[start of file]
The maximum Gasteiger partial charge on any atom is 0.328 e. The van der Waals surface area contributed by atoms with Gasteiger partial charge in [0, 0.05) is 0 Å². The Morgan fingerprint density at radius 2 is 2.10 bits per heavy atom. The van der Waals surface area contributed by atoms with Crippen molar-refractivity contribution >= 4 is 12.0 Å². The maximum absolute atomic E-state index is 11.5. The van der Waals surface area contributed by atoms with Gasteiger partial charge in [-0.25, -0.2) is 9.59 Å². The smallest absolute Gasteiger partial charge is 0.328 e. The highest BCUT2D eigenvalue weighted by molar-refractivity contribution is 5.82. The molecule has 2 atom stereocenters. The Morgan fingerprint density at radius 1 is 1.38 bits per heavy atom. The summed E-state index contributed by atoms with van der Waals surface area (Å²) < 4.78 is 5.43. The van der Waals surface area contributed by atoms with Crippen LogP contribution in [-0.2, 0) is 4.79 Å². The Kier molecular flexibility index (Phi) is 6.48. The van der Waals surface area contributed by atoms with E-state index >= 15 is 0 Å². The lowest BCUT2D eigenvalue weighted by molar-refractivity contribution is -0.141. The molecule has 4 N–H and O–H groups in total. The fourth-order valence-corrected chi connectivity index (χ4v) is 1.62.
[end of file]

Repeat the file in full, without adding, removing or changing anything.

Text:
The maximum Gasteiger partial charge on any atom is 0.328 e. The van der Waals surface area contributed by atoms with Gasteiger partial charge in [0, 0.05) is 0 Å². The Morgan fingerprint density at radius 2 is 2.10 bits per heavy atom. The van der Waals surface area contributed by atoms with Crippen molar-refractivity contribution >= 4 is 12.0 Å². The maximum absolute atomic E-state index is 11.5. The van der Waals surface area contributed by atoms with Gasteiger partial charge in [-0.25, -0.2) is 9.59 Å². The smallest absolute Gasteiger partial charge is 0.328 e. The highest BCUT2D eigenvalue weighted by molar-refractivity contribution is 5.82. The molecule has 2 atom stereocenters. The Morgan fingerprint density at radius 1 is 1.38 bits per heavy atom. The summed E-state index contributed by atoms with van der Waals surface area (Å²) < 4.78 is 5.43. The van der Waals surface area contributed by atoms with Crippen LogP contribution in [-0.2, 0) is 4.79 Å². The Kier molecular flexibility index (Phi) is 6.48. The van der Waals surface area contributed by atoms with E-state index >= 15 is 0 Å². The lowest BCUT2D eigenvalue weighted by molar-refractivity contribution is -0.141. The molecule has 4 N–H and O–H groups in total. The fourth-order valence-corrected chi connectivity index (χ4v) is 1.62.